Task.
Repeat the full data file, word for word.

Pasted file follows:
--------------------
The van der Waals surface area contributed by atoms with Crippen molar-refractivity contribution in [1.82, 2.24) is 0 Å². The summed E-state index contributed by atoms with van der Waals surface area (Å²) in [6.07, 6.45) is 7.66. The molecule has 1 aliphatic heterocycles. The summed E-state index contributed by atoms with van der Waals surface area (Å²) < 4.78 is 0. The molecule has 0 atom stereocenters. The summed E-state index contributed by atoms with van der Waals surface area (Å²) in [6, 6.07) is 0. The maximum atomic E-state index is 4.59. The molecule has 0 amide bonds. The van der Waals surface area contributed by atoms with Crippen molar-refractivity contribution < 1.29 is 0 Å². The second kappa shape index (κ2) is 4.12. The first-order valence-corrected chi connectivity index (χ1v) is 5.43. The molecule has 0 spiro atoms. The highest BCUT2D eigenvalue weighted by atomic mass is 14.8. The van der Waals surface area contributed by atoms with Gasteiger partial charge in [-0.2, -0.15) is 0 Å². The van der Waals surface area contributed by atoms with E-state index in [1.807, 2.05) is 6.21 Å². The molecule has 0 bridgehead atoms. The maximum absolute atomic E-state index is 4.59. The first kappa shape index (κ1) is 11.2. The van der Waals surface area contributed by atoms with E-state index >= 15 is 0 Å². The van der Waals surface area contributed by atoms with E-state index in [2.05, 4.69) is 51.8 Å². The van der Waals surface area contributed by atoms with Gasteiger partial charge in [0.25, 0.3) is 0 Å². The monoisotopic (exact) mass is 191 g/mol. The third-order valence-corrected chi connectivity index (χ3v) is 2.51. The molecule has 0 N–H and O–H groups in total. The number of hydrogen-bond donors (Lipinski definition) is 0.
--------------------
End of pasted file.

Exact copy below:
The van der Waals surface area contributed by atoms with Crippen molar-refractivity contribution in [1.82, 2.24) is 0 Å². The summed E-state index contributed by atoms with van der Waals surface area (Å²) in [6.07, 6.45) is 7.66. The molecule has 1 aliphatic heterocycles. The summed E-state index contributed by atoms with van der Waals surface area (Å²) < 4.78 is 0. The molecule has 0 atom stereocenters. The summed E-state index contributed by atoms with van der Waals surface area (Å²) in [6, 6.07) is 0. The maximum atomic E-state index is 4.59. The molecule has 0 amide bonds. The van der Waals surface area contributed by atoms with Crippen molar-refractivity contribution < 1.29 is 0 Å². The second kappa shape index (κ2) is 4.12. The first-order valence-corrected chi connectivity index (χ1v) is 5.43. The molecule has 0 spiro atoms. The highest BCUT2D eigenvalue weighted by atomic mass is 14.8. The van der Waals surface area contributed by atoms with Gasteiger partial charge in [-0.2, -0.15) is 0 Å². The van der Waals surface area contributed by atoms with E-state index in [1.807, 2.05) is 6.21 Å². The molecule has 0 bridgehead atoms. The maximum absolute atomic E-state index is 4.59. The first kappa shape index (κ1) is 11.2. The van der Waals surface area contributed by atoms with E-state index >= 15 is 0 Å². The van der Waals surface area contributed by atoms with E-state index in [2.05, 4.69) is 51.8 Å². The van der Waals surface area contributed by atoms with Gasteiger partial charge in [0.25, 0.3) is 0 Å². The monoisotopic (exact) mass is 191 g/mol. The third-order valence-corrected chi connectivity index (χ3v) is 2.51. The molecule has 0 N–H and O–H groups in total. The number of hydrogen-bond donors (Lipinski definition) is 0.